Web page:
Once we purchased two newer samples of the Neato, the vacuums worked as promised. Most other robotic vacuums we tested, such as the iRobot Roomba 880, $700, and iClebo Arte YCR-M05, $450, performed better overall. Still, the Neato Botvac 80 had impressive pickup from carpets and bare floors—though not the edges of bare floors—with top-notch navigation.

    Need a new vacuum?

    As with hand and stick vacuums, no robotic vacuum can ever take the place of a full-size upright or canister vacuum for deep-cleaning carpets. Still, the better models were fine at what you need between full cleanings. Be sure to see our vacuum cleaner buying guide before checking our vacuum Ratings of about 150 models, which include survey-based information on brand-repair history.

    —Ed Perratore (@EdPerratore on Twitter)

    Consumer Reports has no relationship with any advertisers on this website. Copyright © 2006-2015 Consumers Union of U.S.

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    Retirement savings need stronger protections

    Consumers who are saving for retirement often rely on professional financial advisers to recommend how and where to invest their money. You might assume your adviser is obligated to act in your best interest. But the rules covering advice doled out for retirement savings are seriously outdated.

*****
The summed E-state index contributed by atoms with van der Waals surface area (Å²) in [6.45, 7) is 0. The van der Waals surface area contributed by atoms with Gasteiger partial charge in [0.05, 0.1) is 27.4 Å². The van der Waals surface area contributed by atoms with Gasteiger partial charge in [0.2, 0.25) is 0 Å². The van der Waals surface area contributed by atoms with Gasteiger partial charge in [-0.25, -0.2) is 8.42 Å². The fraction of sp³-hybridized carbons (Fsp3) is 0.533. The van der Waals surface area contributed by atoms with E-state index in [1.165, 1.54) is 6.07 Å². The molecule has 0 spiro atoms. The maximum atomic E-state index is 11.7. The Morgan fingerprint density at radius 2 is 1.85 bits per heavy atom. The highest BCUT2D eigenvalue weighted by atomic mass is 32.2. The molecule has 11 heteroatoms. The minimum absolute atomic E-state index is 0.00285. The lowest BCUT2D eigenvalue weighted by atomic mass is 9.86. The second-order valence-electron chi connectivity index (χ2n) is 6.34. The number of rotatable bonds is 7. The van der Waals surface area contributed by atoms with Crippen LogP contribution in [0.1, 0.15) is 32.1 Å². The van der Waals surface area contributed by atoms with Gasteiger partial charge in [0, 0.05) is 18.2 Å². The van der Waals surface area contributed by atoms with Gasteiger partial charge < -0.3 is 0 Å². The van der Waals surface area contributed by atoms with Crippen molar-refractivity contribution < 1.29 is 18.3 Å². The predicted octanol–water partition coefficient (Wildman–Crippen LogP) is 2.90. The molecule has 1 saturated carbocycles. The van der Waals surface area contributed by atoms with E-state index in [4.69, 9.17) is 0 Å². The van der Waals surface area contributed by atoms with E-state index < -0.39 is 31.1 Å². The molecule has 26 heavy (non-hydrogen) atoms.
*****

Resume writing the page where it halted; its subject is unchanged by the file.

Under current federal standards, loopholes allow advisers to recommend investments that benefit them at the expense of their clients. You might be steered to investments with higher fees, riskier features, and lower returns because of side deals between your adviser and outside companies.

    These loopholes are having a significant impact on the nest eggs of millions of Americans. On average, they result in annual losses of 1 percentage point for affected investors. That might not sound like much at first, but a 1 percentage point lower return could reduce your savings by more than a quarter over 35 years. Americans who invest in Individual Retirement Accounts are losing up to $17 billion a year because of conflicted and bad financial advice, according to a recent report by the White House Council of Economic Advisers (PDF).

    Are you set for your retirement? Check our retirement planning guide.

    At Consumers Union, the policy and advocacy arm of Consumer Reports, we believe the rules covering retirement advice—which haven’t been updated in four decades—should be strengthened.

    The Department of Labor is now considering stronger standards that would require financial advisers who recommend investments for retirement accounts to be held to a “fiduciary standard.” Advisers would have to put the customers’ interests first.